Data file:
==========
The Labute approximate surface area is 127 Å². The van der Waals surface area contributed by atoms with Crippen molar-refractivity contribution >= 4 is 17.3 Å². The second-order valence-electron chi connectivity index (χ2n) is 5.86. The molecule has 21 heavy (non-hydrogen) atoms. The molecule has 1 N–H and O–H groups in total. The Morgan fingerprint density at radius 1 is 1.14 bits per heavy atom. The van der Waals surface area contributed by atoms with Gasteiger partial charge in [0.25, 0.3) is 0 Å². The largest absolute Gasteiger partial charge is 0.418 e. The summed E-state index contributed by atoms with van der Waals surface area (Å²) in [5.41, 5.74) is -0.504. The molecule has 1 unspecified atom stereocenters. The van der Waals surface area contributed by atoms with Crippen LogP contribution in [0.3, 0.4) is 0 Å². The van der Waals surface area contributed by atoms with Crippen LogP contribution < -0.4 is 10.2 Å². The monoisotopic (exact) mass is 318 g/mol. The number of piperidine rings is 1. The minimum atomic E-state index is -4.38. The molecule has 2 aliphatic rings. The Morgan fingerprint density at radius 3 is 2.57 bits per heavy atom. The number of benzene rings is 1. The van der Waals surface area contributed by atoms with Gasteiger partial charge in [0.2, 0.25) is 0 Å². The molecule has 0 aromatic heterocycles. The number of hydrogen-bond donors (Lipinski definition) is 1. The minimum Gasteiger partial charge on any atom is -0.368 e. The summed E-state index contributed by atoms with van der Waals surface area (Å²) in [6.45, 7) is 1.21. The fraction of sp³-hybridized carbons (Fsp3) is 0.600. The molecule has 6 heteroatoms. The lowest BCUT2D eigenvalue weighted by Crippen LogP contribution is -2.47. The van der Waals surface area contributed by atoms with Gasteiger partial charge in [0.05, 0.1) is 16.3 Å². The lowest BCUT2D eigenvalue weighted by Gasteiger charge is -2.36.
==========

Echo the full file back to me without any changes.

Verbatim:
The Labute approximate surface area is 127 Å². The van der Waals surface area contributed by atoms with Crippen molar-refractivity contribution >= 4 is 17.3 Å². The second-order valence-electron chi connectivity index (χ2n) is 5.86. The molecule has 21 heavy (non-hydrogen) atoms. The molecule has 1 N–H and O–H groups in total. The Morgan fingerprint density at radius 1 is 1.14 bits per heavy atom. The van der Waals surface area contributed by atoms with Gasteiger partial charge in [0.25, 0.3) is 0 Å². The largest absolute Gasteiger partial charge is 0.418 e. The summed E-state index contributed by atoms with van der Waals surface area (Å²) in [5.41, 5.74) is -0.504. The molecule has 1 unspecified atom stereocenters. The van der Waals surface area contributed by atoms with Crippen LogP contribution in [0.3, 0.4) is 0 Å². The van der Waals surface area contributed by atoms with Crippen LogP contribution < -0.4 is 10.2 Å². The monoisotopic (exact) mass is 318 g/mol. The number of piperidine rings is 1. The minimum atomic E-state index is -4.38. The molecule has 2 aliphatic rings. The Morgan fingerprint density at radius 3 is 2.57 bits per heavy atom. The number of benzene rings is 1. The van der Waals surface area contributed by atoms with Gasteiger partial charge in [0.2, 0.25) is 0 Å². The molecule has 0 aromatic heterocycles. The number of hydrogen-bond donors (Lipinski definition) is 1. The minimum Gasteiger partial charge on any atom is -0.368 e. The summed E-state index contributed by atoms with van der Waals surface area (Å²) in [6.45, 7) is 1.21. The fraction of sp³-hybridized carbons (Fsp3) is 0.600. The molecule has 6 heteroatoms. The lowest BCUT2D eigenvalue weighted by Crippen LogP contribution is -2.47. The van der Waals surface area contributed by atoms with Gasteiger partial charge in [0.05, 0.1) is 16.3 Å². The lowest BCUT2D eigenvalue weighted by Gasteiger charge is -2.36.